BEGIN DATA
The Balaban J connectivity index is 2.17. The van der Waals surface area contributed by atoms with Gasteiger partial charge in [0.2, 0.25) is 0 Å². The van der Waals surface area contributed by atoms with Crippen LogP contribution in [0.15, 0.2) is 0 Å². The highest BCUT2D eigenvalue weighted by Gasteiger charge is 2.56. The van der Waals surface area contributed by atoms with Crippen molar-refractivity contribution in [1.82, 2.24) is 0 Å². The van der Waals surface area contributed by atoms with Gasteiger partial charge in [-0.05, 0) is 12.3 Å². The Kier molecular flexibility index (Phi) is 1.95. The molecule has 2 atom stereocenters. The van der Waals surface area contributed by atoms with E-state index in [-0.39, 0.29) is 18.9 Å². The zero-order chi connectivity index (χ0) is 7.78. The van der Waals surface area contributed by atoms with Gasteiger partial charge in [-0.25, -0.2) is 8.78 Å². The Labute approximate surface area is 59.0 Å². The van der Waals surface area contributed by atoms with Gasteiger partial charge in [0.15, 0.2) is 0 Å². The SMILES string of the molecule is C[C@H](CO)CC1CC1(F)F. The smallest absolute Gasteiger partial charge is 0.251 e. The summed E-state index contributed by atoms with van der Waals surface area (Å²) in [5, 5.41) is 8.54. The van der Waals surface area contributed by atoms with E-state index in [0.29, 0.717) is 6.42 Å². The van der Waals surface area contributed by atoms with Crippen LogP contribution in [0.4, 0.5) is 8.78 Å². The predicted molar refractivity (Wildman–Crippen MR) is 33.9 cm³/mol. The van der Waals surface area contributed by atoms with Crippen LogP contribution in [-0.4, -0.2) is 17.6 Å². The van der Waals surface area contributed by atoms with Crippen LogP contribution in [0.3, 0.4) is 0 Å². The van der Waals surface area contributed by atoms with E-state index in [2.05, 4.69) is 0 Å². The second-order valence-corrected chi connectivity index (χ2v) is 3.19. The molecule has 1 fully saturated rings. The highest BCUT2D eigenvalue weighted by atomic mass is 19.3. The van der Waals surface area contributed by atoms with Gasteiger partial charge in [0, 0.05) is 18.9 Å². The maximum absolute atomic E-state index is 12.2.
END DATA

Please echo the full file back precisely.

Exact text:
The Balaban J connectivity index is 2.17. The van der Waals surface area contributed by atoms with Gasteiger partial charge in [0.2, 0.25) is 0 Å². The van der Waals surface area contributed by atoms with Crippen LogP contribution in [0.15, 0.2) is 0 Å². The highest BCUT2D eigenvalue weighted by Gasteiger charge is 2.56. The van der Waals surface area contributed by atoms with Crippen molar-refractivity contribution in [1.82, 2.24) is 0 Å². The van der Waals surface area contributed by atoms with Gasteiger partial charge in [-0.05, 0) is 12.3 Å². The Kier molecular flexibility index (Phi) is 1.95. The molecule has 2 atom stereocenters. The van der Waals surface area contributed by atoms with E-state index in [-0.39, 0.29) is 18.9 Å². The zero-order chi connectivity index (χ0) is 7.78. The van der Waals surface area contributed by atoms with Gasteiger partial charge in [-0.25, -0.2) is 8.78 Å². The Labute approximate surface area is 59.0 Å². The van der Waals surface area contributed by atoms with Gasteiger partial charge in [0.15, 0.2) is 0 Å². The SMILES string of the molecule is C[C@H](CO)CC1CC1(F)F. The smallest absolute Gasteiger partial charge is 0.251 e. The summed E-state index contributed by atoms with van der Waals surface area (Å²) in [5, 5.41) is 8.54. The van der Waals surface area contributed by atoms with E-state index in [0.29, 0.717) is 6.42 Å². The van der Waals surface area contributed by atoms with Crippen LogP contribution in [0.4, 0.5) is 8.78 Å². The predicted molar refractivity (Wildman–Crippen MR) is 33.9 cm³/mol. The van der Waals surface area contributed by atoms with Crippen LogP contribution in [-0.4, -0.2) is 17.6 Å². The van der Waals surface area contributed by atoms with Crippen LogP contribution in [0.3, 0.4) is 0 Å². The van der Waals surface area contributed by atoms with E-state index in [2.05, 4.69) is 0 Å². The second-order valence-corrected chi connectivity index (χ2v) is 3.19. The molecule has 1 fully saturated rings. The highest BCUT2D eigenvalue weighted by atomic mass is 19.3. The van der Waals surface area contributed by atoms with Gasteiger partial charge in [0, 0.05) is 18.9 Å². The maximum absolute atomic E-state index is 12.2.